There’s an improv-only theater in Bonner Springs, KS.
Seriously, people. That just gets cooler as you think about it more.
And John, the guy who owns it, is a serious improv geek. (Of course, I mean that in the best way possible.) I got to sit in on his Red Rubber Ball show (and stuck around to watch his two-man show with Keith last night, which kicked some serious ass—they mapped feeding chocolate all the hell over drug and sex addiction).
The Red Rubber ball show was a blast to play. I was up with John, my old friend Don, Nifer, Keith and Patrick; I’ve played with all of them before either in classes or shows, so I was really looking forward to the chance to improvise with them. They made me feel welcome and completely at ease right off the bat. The Roving Imp is like that—the generous, playful vibe there really reminds me that performing isn’t the only reason I love improv.
In the first few months of playing with KC ComedySportz (now ComedyCity), the guys from Chicago came down for a show and workshop. They mentioned that if any of us ever happened to be in Chicago, we should come sit in. Chicago CSz played at the Congress Hotel at the time; I called them just to say I was coming to the show, and they asked me to sit in.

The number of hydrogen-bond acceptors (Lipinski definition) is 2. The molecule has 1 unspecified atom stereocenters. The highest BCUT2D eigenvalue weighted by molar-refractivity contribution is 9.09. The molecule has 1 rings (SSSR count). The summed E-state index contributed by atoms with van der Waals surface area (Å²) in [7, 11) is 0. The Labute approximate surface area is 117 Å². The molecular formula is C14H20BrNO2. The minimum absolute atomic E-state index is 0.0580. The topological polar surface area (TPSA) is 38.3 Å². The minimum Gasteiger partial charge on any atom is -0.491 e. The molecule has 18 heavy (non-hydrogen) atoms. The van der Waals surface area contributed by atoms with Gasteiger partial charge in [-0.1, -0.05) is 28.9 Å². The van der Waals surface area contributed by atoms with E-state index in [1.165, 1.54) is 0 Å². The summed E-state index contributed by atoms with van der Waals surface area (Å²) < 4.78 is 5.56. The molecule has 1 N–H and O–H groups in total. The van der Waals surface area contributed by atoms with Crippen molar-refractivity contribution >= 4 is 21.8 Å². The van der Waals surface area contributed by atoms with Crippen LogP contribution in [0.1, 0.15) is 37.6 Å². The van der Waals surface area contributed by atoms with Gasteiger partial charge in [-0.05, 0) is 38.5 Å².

OK. It was Thanksgiving weekend, and they were probably short players that night. But I was a year into improvising and they accepted me without question. They trusted me enough to put me in a show just because I was one of them.
I was an improv fan before, but I think that’s when I officially fell in love.
Lighten Up started running festivals because we wanted the camaraderie ComedySportz teams have. Ours was one of the first national fests, and hit about the time Usenet groups were getting improvisers together online. We started getting to each other at festivals like ours and ImprovStock in Athens and the Big Stinkin’ fest in Austin.
After you do this for a while (uh, say, almost 20 years) it’s easy to forget the feeling of meeting people who get you for maybe the first time. I started doing this when there was no festival circuit…the major troupes in Chicago weren’t mixed and matched…and KC barely had enough improvisers to fill a few troupes, much less a community.
Playing with your own troupe, you get a heightened sense of that trust and camaraderie. But if you ever get a chance to sit in with folks you don’t normally play with, do it. Because making people laugh isn’t the only thing that makes doing this stuff fun.